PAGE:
Antoine de Saint-Exupery
The firelight magnified our shadows, glinted off the silver, flickered high upon the walls; its reflection roared orange in the windowpanes as if a city were burning outside. The whoosh of the flames was like a flock of birds, trapped and beating in a whirlwind near the ceiling. And I wouldn't have been at all surprised if the long mahogany banquet table, draped in linen, laden with china and candles and fruit and flowers, had simply vanished into thin air, like a magic casket in a fairy story.
Things could change, Gabe, " Jonas went on. "Things could be different. I don't know how, but there must be some way for things to be different. There could be colors. And grandparents, " he added, staring through the dimness toward the ceiling of his sleepingroom. "And everybody would have the memories." "You know the memories, " he whispered, turning toward the crib. Garbriel's breathing was even and deep. Jonas liked having him there, though he felt guilty about the secret. Each night he gave memories to Gabriel: memories of boat rides and picnics in the sun; memories of soft rainfall against windowpanes; memories of dancing barefoot on a damp lawn. "Gabe?" The newchild stirred slightly in his sleep. Jonas looked over at him. "There could be love, " Jonas whispered.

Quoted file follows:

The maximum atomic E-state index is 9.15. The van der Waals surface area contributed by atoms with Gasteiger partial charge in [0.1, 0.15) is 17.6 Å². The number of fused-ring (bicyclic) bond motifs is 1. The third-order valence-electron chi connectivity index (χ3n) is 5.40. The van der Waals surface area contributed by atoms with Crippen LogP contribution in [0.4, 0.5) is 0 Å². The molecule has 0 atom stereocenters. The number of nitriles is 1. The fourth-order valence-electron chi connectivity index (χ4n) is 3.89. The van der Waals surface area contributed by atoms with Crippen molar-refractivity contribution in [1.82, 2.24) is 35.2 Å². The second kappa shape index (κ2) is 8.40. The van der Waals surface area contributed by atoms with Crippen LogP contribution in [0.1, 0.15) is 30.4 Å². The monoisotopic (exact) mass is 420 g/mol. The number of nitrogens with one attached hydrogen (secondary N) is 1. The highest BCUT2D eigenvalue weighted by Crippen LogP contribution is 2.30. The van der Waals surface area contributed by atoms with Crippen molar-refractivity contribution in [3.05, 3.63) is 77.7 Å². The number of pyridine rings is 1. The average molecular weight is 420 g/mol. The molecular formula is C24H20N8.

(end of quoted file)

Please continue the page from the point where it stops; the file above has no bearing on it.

Why aren't you in school? I see you every day wandering around." "Oh, they don't miss me, " she said. "I'm antisocial, they say. I don't mix. It's so strange. I'm very social indeed. It all depends on what you mean by social, doesn't it? Social to me means talking to you about things like this." She rattled some chestnuts that had fallen off the tree in the front yard. "Or talking about how strange the world is. Being with people is nice. But I don't think it's social to get a bunch of people together and then not let them talk, do you? An hour of TV class, an hour of basketball or baseball or running, another hour of transcription history or painting pictures, and more sports, but do you know, we never ask questions, or at least most don't; they just run the answers at you, bing, bing, bing, and us sitting there for four more hours of film-teacher. That's not social to me at all. It's a lot of funnels and lot of water poured down the spout and out the bottom, and them telling us it's wine when it's not. They run us so ragged by the end of the day we can't do anything but go to bed or head for a Fun Park to bully people around, break windowpanes in the Window Smasher place or wreck cars in the Car Wrecker place with the big steel ball. Or go out in the cars and race on the streets, trying to see how close you can get to lampposts, playing 'chicken' and 'knock hubcaps.' I guess I'm everything they say I am, all right. I haven't any friends. That's supposed to prove I'm abnormal. But everyone I know is either shouting or dancing around like wild or beating up one another. Do you notice how people hurt each other nowadays?